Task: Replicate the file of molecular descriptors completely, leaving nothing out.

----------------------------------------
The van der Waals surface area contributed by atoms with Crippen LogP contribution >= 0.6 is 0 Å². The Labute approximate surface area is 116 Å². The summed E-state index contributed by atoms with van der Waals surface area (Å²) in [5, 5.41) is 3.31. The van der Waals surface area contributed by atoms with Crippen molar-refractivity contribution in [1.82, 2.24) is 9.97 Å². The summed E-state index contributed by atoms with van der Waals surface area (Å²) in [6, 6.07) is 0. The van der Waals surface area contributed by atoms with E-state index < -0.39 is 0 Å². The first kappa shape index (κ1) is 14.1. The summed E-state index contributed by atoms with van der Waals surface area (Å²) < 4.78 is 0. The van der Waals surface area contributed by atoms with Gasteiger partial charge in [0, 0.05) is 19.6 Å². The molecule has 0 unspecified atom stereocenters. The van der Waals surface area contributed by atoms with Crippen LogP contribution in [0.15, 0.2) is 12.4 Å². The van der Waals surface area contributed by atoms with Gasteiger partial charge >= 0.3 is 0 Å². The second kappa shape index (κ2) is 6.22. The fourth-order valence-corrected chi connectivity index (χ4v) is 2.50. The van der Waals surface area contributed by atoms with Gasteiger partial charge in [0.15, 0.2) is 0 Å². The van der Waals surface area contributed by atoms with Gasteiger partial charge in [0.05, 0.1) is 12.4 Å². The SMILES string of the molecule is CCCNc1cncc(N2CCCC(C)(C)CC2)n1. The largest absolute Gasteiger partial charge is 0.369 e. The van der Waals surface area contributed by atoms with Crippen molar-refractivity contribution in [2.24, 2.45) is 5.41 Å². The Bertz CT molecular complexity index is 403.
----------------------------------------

The van der Waals surface area contributed by atoms with Crippen LogP contribution >= 0.6 is 0 Å². The Labute approximate surface area is 116 Å². The summed E-state index contributed by atoms with van der Waals surface area (Å²) in [5, 5.41) is 3.31. The van der Waals surface area contributed by atoms with Crippen molar-refractivity contribution in [1.82, 2.24) is 9.97 Å². The summed E-state index contributed by atoms with van der Waals surface area (Å²) in [6, 6.07) is 0. The van der Waals surface area contributed by atoms with E-state index < -0.39 is 0 Å². The first kappa shape index (κ1) is 14.1. The summed E-state index contributed by atoms with van der Waals surface area (Å²) < 4.78 is 0. The van der Waals surface area contributed by atoms with Gasteiger partial charge in [0, 0.05) is 19.6 Å². The molecule has 0 unspecified atom stereocenters. The van der Waals surface area contributed by atoms with Crippen LogP contribution in [0.15, 0.2) is 12.4 Å². The van der Waals surface area contributed by atoms with Gasteiger partial charge >= 0.3 is 0 Å². The second kappa shape index (κ2) is 6.22. The fourth-order valence-corrected chi connectivity index (χ4v) is 2.50. The van der Waals surface area contributed by atoms with Gasteiger partial charge in [0.15, 0.2) is 0 Å². The van der Waals surface area contributed by atoms with Gasteiger partial charge in [0.05, 0.1) is 12.4 Å². The SMILES string of the molecule is CCCNc1cncc(N2CCCC(C)(C)CC2)n1. The largest absolute Gasteiger partial charge is 0.369 e. The van der Waals surface area contributed by atoms with Crippen molar-refractivity contribution in [2.24, 2.45) is 5.41 Å². The Bertz CT molecular complexity index is 403.